The first of many visitors to last weekend’s Costume and Textile Extravaganza at Bexhill Museum came bearing a gift.
The visitor was at the head of the queue when the independent, voluntarily-run, museum’s doors opened last Saturday. She had come to donate an exquisite Twenties beaded purse.
Both the gesture and the public’s response to the two-day event delighted organiser Georgina Bradley.
She and her Costume and Social History Gallery team of volunteers had staged the event to give the public an insight into the wealth of artefacts held by the museum.
Like all museums, the Egerton Road enterprise lacks the space to put all its treasures on view at once.
Gowns by such fashion icons as Norman Hartnell and Alexander McQueen had been brought out of storage for the occasion.
The dress Queen Victoria wore to the funeral in 1892 of her son the Duke of Clarence was displayed in its tissue-lined box to illustrate the museum’s care and conservation processes.
A brightly-coloured Mary Quant poncho caught the eye of many. Volunteer Karen Smith said: “I think it has stirred up a lot of people’s memories. They are all telling me how they had a Mary Quant dress in the Sixties...”
A flower-bedecked display in the stair-well bore a selection of wedding photographs down the decades.
Lace-makers were at work in a special display section in the Education Room where dolls “modelled” delightful dresses. But these were not dolls’ clothes but quarter-scale reproductions of adult wear, made to make lighter work of the task of travelling sales representatives.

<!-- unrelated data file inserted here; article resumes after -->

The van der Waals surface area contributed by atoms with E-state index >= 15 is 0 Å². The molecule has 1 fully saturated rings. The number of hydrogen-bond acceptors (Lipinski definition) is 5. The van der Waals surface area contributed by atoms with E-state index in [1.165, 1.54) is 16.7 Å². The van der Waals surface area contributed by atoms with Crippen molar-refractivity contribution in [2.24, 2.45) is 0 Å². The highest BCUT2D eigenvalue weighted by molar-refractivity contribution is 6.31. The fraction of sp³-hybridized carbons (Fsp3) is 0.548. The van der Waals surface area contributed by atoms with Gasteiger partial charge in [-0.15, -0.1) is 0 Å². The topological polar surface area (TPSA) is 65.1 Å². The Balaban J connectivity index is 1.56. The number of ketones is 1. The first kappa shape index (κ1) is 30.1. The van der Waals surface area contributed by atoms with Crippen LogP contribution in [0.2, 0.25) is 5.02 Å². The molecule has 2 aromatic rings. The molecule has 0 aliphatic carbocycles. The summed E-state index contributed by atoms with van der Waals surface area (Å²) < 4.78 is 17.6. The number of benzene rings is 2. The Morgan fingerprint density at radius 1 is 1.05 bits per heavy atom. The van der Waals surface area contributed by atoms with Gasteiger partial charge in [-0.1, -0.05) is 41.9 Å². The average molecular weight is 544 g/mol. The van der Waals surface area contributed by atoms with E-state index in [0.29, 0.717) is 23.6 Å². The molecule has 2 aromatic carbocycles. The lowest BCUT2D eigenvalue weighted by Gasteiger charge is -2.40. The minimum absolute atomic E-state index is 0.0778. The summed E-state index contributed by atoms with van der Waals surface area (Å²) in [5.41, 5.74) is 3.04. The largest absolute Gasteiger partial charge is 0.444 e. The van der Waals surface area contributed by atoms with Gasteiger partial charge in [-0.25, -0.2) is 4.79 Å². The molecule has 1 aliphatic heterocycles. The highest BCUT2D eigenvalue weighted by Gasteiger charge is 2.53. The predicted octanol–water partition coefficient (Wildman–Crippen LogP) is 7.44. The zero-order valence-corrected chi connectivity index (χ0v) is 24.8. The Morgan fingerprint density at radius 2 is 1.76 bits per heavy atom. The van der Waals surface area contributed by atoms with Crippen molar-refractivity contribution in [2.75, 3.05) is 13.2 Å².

Gold leaf and beetles’ wings adorned a section of pure silk. A ladies’ ball gown in the Sargent Gallery complemented a man’s dress suit from the ‘Thirties. A full length dress with bustle illustrated the extremes to which women in the late Victorian era went to keep in fashion while a lace-up corset, platform-soles and winkle-picker shoes demonstrated other eras of self-imposed discomfort.
A whole section was devoted to the vexed issue of feather headware. It included a hat fashioned from an entire bird.
A hand-made satin blouse dating from 1938 was displayed alongside the original magazine from which the pattern was taken.
Georgina Bradley spent her London career in fashion. She said of the exhibition: “There has been a constant flow of people since we opened. There is a sense of excitement and wonder to see it all. I don’t think people realised how much we have here or of what quality.”
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